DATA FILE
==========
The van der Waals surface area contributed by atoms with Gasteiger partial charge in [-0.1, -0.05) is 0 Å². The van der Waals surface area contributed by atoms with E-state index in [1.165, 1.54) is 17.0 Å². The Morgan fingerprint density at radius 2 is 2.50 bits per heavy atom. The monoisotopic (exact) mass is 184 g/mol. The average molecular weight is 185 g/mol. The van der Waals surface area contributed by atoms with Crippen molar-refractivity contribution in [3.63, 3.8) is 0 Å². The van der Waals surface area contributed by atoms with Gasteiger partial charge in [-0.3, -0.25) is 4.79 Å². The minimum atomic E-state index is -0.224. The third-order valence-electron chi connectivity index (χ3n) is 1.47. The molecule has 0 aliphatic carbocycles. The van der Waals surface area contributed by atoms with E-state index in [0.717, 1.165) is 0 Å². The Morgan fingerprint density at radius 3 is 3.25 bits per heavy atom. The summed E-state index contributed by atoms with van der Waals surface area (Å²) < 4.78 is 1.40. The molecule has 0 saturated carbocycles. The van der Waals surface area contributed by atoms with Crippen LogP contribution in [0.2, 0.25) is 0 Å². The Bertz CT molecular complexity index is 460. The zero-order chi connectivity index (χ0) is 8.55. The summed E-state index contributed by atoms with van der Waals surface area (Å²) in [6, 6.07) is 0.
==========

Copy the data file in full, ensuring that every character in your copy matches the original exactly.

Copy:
The van der Waals surface area contributed by atoms with Gasteiger partial charge in [-0.1, -0.05) is 0 Å². The van der Waals surface area contributed by atoms with E-state index in [1.165, 1.54) is 17.0 Å². The Morgan fingerprint density at radius 2 is 2.50 bits per heavy atom. The monoisotopic (exact) mass is 184 g/mol. The average molecular weight is 185 g/mol. The van der Waals surface area contributed by atoms with Crippen molar-refractivity contribution in [3.63, 3.8) is 0 Å². The van der Waals surface area contributed by atoms with Gasteiger partial charge in [-0.3, -0.25) is 4.79 Å². The minimum atomic E-state index is -0.224. The third-order valence-electron chi connectivity index (χ3n) is 1.47. The molecule has 0 aliphatic carbocycles. The van der Waals surface area contributed by atoms with E-state index in [0.717, 1.165) is 0 Å². The Morgan fingerprint density at radius 3 is 3.25 bits per heavy atom. The summed E-state index contributed by atoms with van der Waals surface area (Å²) < 4.78 is 1.40. The molecule has 0 saturated carbocycles. The van der Waals surface area contributed by atoms with Crippen LogP contribution in [0.2, 0.25) is 0 Å². The Bertz CT molecular complexity index is 460. The zero-order chi connectivity index (χ0) is 8.55. The summed E-state index contributed by atoms with van der Waals surface area (Å²) in [6, 6.07) is 0.